In 2017, a survey on disabilities in Canada found that 22% of Canadians above the age of 15 are disabled. One would think that the Canadian Government would have a more regulated and convenient accessibility policy, yet 73% of disabled Canadians have faced major barriers when trying to use both federal and municipal organizations and businesses across Canada. Additionally, 4.1% of Ontarians (127,240 people) use a mobility aid. This shows that accessibility is a current issue in Canada. Take our school for example: we have no elevator, and all entrances have a staircase either on the outside or inside of the building. This means no person with a physical disability can enter the school or safely navigate the building by themselves.
This shows that our government has a lack of understanding and acknowledgement about disabled people. Moreover, these are some of the main forces for ableism* and the lack of accessibility in Canada. In addition to that, the average disabled person can get paid 12% less than an able-bodied** person, and if they have a more severe disability, that person can be paid up to 51% less. Many able-bodied people forget about accessibility since they do not have problems with it; they are able to walk up any flight of stairs, fit through most tight spaces and are able to go onto the road safely when there is construction blocking the sidewalk. However, disabled people are not given that privilege, so the Canadian government should be reminded to supply better and regulated accessibility in all public places for disabled people. This issue is important because even if you are an able-bodied person now, you will most likely have to use a mobility aid once you have passed the age of 65. This means that most people will become disabled at one point in their life and need assistance, so everyone should be aware and try to get full accessibility for the people now and for the people in the future.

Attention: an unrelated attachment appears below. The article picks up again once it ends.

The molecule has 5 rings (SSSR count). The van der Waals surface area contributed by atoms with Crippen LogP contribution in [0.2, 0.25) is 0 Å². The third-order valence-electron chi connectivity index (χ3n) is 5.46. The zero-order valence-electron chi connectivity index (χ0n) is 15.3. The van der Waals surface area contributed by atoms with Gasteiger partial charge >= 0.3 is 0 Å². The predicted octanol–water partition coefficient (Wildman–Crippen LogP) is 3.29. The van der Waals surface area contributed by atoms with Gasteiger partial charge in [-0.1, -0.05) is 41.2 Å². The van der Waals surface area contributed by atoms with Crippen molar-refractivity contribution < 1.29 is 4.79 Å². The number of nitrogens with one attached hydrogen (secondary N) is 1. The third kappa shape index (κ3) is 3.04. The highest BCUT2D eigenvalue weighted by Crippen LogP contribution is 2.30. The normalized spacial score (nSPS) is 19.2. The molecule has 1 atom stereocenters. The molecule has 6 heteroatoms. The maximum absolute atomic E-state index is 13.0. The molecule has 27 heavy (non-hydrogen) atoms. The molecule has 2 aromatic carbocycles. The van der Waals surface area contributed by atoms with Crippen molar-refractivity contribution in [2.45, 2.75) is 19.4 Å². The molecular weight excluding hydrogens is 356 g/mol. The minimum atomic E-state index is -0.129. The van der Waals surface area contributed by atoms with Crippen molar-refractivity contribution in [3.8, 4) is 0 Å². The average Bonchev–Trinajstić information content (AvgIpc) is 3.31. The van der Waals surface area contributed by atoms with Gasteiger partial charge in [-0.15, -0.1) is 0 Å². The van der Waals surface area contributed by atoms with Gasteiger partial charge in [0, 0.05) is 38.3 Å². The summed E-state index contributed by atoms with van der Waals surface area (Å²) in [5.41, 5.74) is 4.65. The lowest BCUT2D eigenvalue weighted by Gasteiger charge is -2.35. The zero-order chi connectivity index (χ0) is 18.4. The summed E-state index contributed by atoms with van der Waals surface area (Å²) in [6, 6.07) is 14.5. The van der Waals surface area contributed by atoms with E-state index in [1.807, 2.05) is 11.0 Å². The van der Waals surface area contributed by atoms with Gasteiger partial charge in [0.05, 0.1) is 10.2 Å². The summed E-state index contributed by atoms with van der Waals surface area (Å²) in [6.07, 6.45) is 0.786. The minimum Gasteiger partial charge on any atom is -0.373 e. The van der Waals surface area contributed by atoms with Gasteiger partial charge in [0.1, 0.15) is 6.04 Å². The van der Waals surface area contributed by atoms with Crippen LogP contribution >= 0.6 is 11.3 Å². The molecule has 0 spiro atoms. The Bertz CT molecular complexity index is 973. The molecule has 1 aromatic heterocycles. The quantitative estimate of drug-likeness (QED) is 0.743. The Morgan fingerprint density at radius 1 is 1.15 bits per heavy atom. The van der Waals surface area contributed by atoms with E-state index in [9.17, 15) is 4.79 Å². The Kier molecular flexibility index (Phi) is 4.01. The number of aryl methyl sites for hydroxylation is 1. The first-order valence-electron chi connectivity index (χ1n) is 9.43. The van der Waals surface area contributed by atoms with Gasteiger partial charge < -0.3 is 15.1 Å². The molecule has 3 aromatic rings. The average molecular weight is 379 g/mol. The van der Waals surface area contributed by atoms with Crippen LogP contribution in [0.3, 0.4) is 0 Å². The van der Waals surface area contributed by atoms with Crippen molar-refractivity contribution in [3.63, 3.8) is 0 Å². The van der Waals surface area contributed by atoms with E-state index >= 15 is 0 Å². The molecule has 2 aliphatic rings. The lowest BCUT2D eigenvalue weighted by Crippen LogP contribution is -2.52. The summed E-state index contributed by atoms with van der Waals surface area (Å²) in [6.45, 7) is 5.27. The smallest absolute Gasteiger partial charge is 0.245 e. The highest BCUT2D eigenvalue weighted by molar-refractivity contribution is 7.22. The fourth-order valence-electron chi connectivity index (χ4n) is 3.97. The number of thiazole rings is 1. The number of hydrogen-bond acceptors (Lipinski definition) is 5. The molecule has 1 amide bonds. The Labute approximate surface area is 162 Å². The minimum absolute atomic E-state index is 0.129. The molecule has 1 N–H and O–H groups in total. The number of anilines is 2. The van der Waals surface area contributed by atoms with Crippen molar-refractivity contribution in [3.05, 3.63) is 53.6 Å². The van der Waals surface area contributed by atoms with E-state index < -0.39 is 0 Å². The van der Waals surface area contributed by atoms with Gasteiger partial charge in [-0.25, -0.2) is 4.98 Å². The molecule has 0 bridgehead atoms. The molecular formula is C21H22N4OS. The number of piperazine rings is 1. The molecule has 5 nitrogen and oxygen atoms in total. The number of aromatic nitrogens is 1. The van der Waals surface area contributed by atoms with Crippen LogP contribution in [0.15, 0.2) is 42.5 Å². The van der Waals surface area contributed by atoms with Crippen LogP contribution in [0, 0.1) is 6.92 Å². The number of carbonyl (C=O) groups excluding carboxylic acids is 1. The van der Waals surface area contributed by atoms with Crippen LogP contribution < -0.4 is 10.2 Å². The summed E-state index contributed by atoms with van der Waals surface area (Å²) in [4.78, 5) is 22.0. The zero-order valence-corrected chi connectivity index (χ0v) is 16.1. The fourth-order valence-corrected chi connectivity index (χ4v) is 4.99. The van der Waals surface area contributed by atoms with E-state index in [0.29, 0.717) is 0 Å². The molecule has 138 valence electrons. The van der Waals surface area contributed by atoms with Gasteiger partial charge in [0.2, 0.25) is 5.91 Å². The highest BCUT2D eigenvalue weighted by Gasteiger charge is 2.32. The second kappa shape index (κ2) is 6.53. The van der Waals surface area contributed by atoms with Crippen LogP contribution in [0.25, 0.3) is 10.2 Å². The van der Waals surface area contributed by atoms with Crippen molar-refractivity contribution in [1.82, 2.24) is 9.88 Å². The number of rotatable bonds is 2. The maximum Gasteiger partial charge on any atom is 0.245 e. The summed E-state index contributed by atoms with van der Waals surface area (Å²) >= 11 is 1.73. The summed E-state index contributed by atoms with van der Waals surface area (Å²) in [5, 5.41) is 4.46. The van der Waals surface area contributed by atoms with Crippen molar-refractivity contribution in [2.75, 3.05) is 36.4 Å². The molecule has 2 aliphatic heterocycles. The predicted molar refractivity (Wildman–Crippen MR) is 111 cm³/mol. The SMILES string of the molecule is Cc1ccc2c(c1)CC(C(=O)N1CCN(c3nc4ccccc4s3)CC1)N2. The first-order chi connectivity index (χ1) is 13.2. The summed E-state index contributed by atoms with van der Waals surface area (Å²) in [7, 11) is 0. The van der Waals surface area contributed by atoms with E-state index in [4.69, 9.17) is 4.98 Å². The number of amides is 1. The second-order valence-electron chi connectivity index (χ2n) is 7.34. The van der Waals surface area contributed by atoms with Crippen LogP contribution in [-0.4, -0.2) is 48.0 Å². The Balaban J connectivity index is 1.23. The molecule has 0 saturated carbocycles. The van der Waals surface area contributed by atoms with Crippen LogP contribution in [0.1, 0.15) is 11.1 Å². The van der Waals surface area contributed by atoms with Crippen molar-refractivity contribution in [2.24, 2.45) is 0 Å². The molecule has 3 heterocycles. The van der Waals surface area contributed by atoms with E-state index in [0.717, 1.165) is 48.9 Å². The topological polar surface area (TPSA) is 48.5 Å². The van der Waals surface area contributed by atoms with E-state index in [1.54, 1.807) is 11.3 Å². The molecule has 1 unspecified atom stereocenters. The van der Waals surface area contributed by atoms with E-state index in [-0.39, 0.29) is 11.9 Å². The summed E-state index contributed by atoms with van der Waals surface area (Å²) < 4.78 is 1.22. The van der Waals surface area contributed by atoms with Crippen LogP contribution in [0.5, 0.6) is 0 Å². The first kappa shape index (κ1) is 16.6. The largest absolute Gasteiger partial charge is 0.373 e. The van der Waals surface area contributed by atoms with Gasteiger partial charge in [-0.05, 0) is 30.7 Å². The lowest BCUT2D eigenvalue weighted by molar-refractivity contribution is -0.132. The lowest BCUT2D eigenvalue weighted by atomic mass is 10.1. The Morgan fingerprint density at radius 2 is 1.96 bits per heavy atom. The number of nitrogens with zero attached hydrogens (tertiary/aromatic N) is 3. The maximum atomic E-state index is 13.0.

As citizens, you can contact our MP Yasir Naqvi at email@example.com, and ask to put in ramps for wheelchair users, ensure the correct amount of space between shelves to house a wheelchair and its turning space, install elevators in any public building with multiple floors, and even tackle the disproportionate pay disabled people face. Furthermore, you can support the CCD or the Council of Canadians with Disabilities, who fight for the inclusion and accessibility of disabled bodies within Canada.
*Ableism: a noun describing the discrimination disabled people face for their disability or discrimination in favor of able-bodied people.
**Able-Bodied: an adjective describing a healthy, fit non physically dissabled person.
The accessibility experiences of Canadians with disabilities, difficulties or long-term conditions within federal sector organizations, 2021. (2021, August 18). Statcan.gc.ca. Retrieved November 3, 2021, from https://www150.statcan.gc.ca/n1/daily-quotidien/210818/dq210818b-eng.htm
Charette, C., Best, K. L., Smith, E. M., Miller, W. C., & Routhier, F. (2018, March 14). Walking aid use in canada: Prevalence and demographic characteristics among community-dwelling users. Academic.oup.com. Retrieved November 3, 2021, from https://academic.oup.com/ptj/article/98/7/571/4934630
Council of Canadians with disabilities. (2013). Ccdonline.ca. Retrieved November 3, 2021, from http://www.ccdonline.ca/en/about
Making an accessible Canada for persons with Disability. (2021, June 4). Canada.ca. Retrieved November 3, 2021, from https://www.canada.ca/en/employment-social-development/programs/accessible-canada.html